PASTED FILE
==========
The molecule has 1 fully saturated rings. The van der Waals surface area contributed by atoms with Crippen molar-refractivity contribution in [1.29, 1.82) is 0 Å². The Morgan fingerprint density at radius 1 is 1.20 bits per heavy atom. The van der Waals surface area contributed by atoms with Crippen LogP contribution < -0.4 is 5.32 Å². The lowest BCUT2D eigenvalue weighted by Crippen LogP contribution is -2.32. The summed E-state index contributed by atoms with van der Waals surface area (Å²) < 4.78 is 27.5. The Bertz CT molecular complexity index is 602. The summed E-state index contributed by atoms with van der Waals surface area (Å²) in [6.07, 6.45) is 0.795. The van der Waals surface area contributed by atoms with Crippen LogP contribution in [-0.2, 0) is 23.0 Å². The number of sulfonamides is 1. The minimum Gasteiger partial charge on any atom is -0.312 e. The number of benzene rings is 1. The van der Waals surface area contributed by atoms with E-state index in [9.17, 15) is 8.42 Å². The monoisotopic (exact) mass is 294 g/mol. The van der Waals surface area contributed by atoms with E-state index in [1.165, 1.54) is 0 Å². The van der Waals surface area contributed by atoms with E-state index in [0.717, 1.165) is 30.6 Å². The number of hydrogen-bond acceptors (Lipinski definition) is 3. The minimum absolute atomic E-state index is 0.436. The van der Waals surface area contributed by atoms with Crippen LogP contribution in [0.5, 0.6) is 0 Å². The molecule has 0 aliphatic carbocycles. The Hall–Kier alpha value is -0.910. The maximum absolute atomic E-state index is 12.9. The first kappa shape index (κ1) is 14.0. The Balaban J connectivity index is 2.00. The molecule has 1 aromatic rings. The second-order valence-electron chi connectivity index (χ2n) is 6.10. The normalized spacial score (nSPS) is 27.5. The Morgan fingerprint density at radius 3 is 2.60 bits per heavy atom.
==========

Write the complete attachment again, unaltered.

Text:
The molecule has 1 fully saturated rings. The van der Waals surface area contributed by atoms with Crippen molar-refractivity contribution in [1.29, 1.82) is 0 Å². The Morgan fingerprint density at radius 1 is 1.20 bits per heavy atom. The van der Waals surface area contributed by atoms with Crippen LogP contribution < -0.4 is 5.32 Å². The lowest BCUT2D eigenvalue weighted by Crippen LogP contribution is -2.32. The summed E-state index contributed by atoms with van der Waals surface area (Å²) < 4.78 is 27.5. The Bertz CT molecular complexity index is 602. The summed E-state index contributed by atoms with van der Waals surface area (Å²) in [6.07, 6.45) is 0.795. The van der Waals surface area contributed by atoms with Crippen LogP contribution in [-0.2, 0) is 23.0 Å². The number of sulfonamides is 1. The minimum Gasteiger partial charge on any atom is -0.312 e. The number of benzene rings is 1. The van der Waals surface area contributed by atoms with E-state index in [9.17, 15) is 8.42 Å². The monoisotopic (exact) mass is 294 g/mol. The van der Waals surface area contributed by atoms with E-state index in [1.165, 1.54) is 0 Å². The van der Waals surface area contributed by atoms with E-state index in [0.717, 1.165) is 30.6 Å². The number of hydrogen-bond acceptors (Lipinski definition) is 3. The minimum absolute atomic E-state index is 0.436. The van der Waals surface area contributed by atoms with Crippen LogP contribution in [0.5, 0.6) is 0 Å². The molecule has 0 aliphatic carbocycles. The Hall–Kier alpha value is -0.910. The maximum absolute atomic E-state index is 12.9. The first kappa shape index (κ1) is 14.0. The Balaban J connectivity index is 2.00. The molecule has 1 aromatic rings. The second-order valence-electron chi connectivity index (χ2n) is 6.10. The normalized spacial score (nSPS) is 27.5. The Morgan fingerprint density at radius 3 is 2.60 bits per heavy atom.